Rare Prosecution of Mother for Failing to Protect Her Daughter From Abuse

Houston nurse Abigail Young went on trial today on charges she failed to prevent the death of her 4-year-old daughter whose body was battered with 80 bruises, had a severed pancreas and a fractured skull.

There were also indications that the girl had been sexually abused.

Young, 34, faces up to life in prison if convicted on the one count of injury to a child by omission. Jury selection began today in Young's unusual case.

Her daughter, Emma Thompson, died June 27, 2009.

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Young's boyfriend at the time, Lucas Coe, 28, is to be tried in September on charges of aggravated sexual assault. At the time of Emma's death, Coe was facing an unrelated child abuse charge in another county.

The prosecution of a mother for not protecting a child is rare, legal experts said.

Sandra Guerra Thompson, a criminal law professor at the University of Houston Law Center, told ABCNews.com that the prosecution of a parent, especially a mother, for causing harm to a child by omission were highly unusual.

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"Most of the times when a child is harmed by a parent, the other parent is usually found to be also a victim of the abusive parent," Guerra Thompson said. "Although technically, like in this case, the mother has an obligation to protect the child and report the abuse, because of her status as a victim as well and really her psychological helplessness, prosecutors generally exercise their discretion not to charge."

Guerra Thompson called the case of Abigail Young case "eye-opening."

"The facts in this case may have indicated that the mother was not a victim herself and that she really was in a position to help her child," she said.

Colleen Barnett, the Harris County prosecutor trying the case, told the Houston Chronicle, "Emma was a precious 4-year-old girl and she deserves justice, and that's what we hope to get."

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Investigators said Young did not call 911 when her daughter allegedly cracked her skull after falling off a toilet. Instead, Young carried her daughter to her car and drove her to the hospital. Coe and his own daughter, who had been at Young's house, were seen by neighbors leaving the home shortly after Young left with Emma for the hospital.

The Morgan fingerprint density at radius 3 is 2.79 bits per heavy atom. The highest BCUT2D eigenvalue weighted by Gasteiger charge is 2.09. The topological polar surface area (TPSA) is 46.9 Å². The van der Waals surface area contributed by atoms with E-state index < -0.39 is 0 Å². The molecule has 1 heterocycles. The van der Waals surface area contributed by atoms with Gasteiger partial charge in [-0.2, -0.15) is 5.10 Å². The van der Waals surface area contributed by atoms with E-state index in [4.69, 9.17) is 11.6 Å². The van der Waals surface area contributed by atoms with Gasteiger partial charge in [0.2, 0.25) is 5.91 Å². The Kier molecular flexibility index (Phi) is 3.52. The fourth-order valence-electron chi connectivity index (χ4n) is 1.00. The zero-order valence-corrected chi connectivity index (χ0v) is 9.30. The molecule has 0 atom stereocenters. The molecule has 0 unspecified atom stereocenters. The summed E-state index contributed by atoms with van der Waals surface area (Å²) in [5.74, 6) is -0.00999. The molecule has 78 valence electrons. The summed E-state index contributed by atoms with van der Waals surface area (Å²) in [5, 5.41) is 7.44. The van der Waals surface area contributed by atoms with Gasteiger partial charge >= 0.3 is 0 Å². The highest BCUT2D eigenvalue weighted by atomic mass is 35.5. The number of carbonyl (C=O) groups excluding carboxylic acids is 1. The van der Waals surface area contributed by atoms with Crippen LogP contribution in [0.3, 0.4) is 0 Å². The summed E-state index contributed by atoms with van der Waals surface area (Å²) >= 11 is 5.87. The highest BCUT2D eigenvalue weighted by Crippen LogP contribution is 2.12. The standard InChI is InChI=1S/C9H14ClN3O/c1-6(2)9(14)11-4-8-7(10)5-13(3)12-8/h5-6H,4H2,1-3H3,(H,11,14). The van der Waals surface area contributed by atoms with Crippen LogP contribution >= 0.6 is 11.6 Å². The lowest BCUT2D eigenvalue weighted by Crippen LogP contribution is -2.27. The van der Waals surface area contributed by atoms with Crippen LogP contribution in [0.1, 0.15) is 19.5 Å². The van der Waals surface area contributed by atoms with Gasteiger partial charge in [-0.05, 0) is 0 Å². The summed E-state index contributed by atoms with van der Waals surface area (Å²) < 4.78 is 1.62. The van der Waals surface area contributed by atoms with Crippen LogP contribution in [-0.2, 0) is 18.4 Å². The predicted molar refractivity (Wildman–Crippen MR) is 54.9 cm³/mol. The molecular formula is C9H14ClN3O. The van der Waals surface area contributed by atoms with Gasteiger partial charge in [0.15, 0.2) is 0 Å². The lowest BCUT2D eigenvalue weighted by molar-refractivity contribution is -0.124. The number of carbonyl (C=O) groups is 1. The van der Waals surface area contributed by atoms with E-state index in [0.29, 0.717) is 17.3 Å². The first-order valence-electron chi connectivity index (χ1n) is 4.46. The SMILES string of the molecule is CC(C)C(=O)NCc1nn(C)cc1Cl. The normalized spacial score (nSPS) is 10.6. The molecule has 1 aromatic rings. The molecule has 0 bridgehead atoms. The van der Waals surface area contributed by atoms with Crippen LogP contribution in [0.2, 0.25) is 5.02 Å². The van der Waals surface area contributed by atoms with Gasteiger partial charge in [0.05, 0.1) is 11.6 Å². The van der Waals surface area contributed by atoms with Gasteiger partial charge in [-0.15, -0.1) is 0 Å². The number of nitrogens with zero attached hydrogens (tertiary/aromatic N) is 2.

Young stopped the car shortly after she left when Emma apparently passed out in the back seat, according to pre-trial testimony. She called 911 from her car and first responders attended to the girl there. Emma was believed to be dead already.

After Emma was declared dead at a hospital, Young returned to her two-story home on Haverford Road as neighbors and police investigators assembled outside.

Mom on Trial for Failing to Protect Her Daughter

Julius Villareal, a neighbor, told ABCNews.com. that Young appeared unusually calm given the circumstances and that she gave neighbors contradictory versions of what had happened.

"She told one group one thing and then told another group of neighbors a totally different story," he said. "She was cool, calm and collected. She seemed kind of normal for someone who just lost a child."

Villareal said Young told neighbors that Emma had fallen off the toilet in the bathroom, cracking her skull and splitting her lip. She described in detail how the girl suffered extensive bruising from CPR attempts. Young said extensive bruising on the girl's thighs was caused when she pulled Emma from the car once the girl passed out.

"The most surprising thing I saw was her reaction when officers were getting ready to enter her house," Villareal told ABCNews.com. "She seemed nervous. She tried to stall them and said she said she didn't have a key."

Villareal said Young went out of her way to mention that Coe was good to her and her girls. "In front of everyone, she was telling her oldest daughter that her boyfriend never hurt any of you girls and that he was nice to everybody," he said. "It was like she was coaching her."

It has also been revealed that Emma's pediatrician notified Texas Child Protective Services that the girl had tested positive for genital herpes, a sexually transmitted disease, just three weeks before her death. But she was not removed from her home because there was no sign of sexual intercourse and there are rare cases where the disease is transmitted by nonsexual contact.

Investigators also did not know that Coe was Young's boyfriend and spent time at her house.

Young's attorney told the Houston Chronicle that the mother's unusual behavior may have been her own way of grieving the unexpected death. In the week before Emma's death, Young had been on unspecified prescription drugs.

"She (Young) had been sick the week before Emma died," attorney Colin Amann told the newspaper, without elaborating.

"From all I have seen she loved Emma as much as any parent could love any child," Amann told the newspaper.

Young has been free on bond since the death and living with her mother in Brenham. She works at a plant nursery and has had had no contact with her other two daughters, who have been placed in the custody of a former husband.

"Hopefully, other children will not have to suffer her fate, but that still doesn't take away from the pain she must have gone through in those final hours," said Villareal, whose wife is expected to testify at the trial.